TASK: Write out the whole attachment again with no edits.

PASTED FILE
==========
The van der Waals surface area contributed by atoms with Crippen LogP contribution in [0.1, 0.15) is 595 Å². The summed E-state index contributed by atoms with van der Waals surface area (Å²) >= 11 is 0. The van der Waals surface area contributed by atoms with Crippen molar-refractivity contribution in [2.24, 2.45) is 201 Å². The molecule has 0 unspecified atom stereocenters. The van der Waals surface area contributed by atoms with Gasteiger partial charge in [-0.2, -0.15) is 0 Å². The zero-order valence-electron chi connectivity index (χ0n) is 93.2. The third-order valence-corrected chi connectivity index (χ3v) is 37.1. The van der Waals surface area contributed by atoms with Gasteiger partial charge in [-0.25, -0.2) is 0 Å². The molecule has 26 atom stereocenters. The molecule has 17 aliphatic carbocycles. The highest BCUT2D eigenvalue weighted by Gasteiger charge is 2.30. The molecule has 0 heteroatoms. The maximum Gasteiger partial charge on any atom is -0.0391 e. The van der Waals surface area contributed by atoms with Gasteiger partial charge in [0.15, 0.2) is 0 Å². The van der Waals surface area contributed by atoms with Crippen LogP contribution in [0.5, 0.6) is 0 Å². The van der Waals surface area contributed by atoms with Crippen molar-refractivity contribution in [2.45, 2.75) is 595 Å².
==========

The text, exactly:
The van der Waals surface area contributed by atoms with Crippen LogP contribution in [0.1, 0.15) is 595 Å². The summed E-state index contributed by atoms with van der Waals surface area (Å²) >= 11 is 0. The van der Waals surface area contributed by atoms with Crippen molar-refractivity contribution in [2.24, 2.45) is 201 Å². The molecule has 0 unspecified atom stereocenters. The van der Waals surface area contributed by atoms with Gasteiger partial charge in [-0.2, -0.15) is 0 Å². The zero-order valence-electron chi connectivity index (χ0n) is 93.2. The third-order valence-corrected chi connectivity index (χ3v) is 37.1. The van der Waals surface area contributed by atoms with Gasteiger partial charge in [-0.25, -0.2) is 0 Å². The molecule has 26 atom stereocenters. The molecule has 17 aliphatic carbocycles. The highest BCUT2D eigenvalue weighted by Gasteiger charge is 2.30. The molecule has 0 heteroatoms. The maximum Gasteiger partial charge on any atom is -0.0391 e. The van der Waals surface area contributed by atoms with Gasteiger partial charge in [0.15, 0.2) is 0 Å². The van der Waals surface area contributed by atoms with Crippen LogP contribution in [0.5, 0.6) is 0 Å². The van der Waals surface area contributed by atoms with Crippen molar-refractivity contribution in [2.45, 2.75) is 595 Å².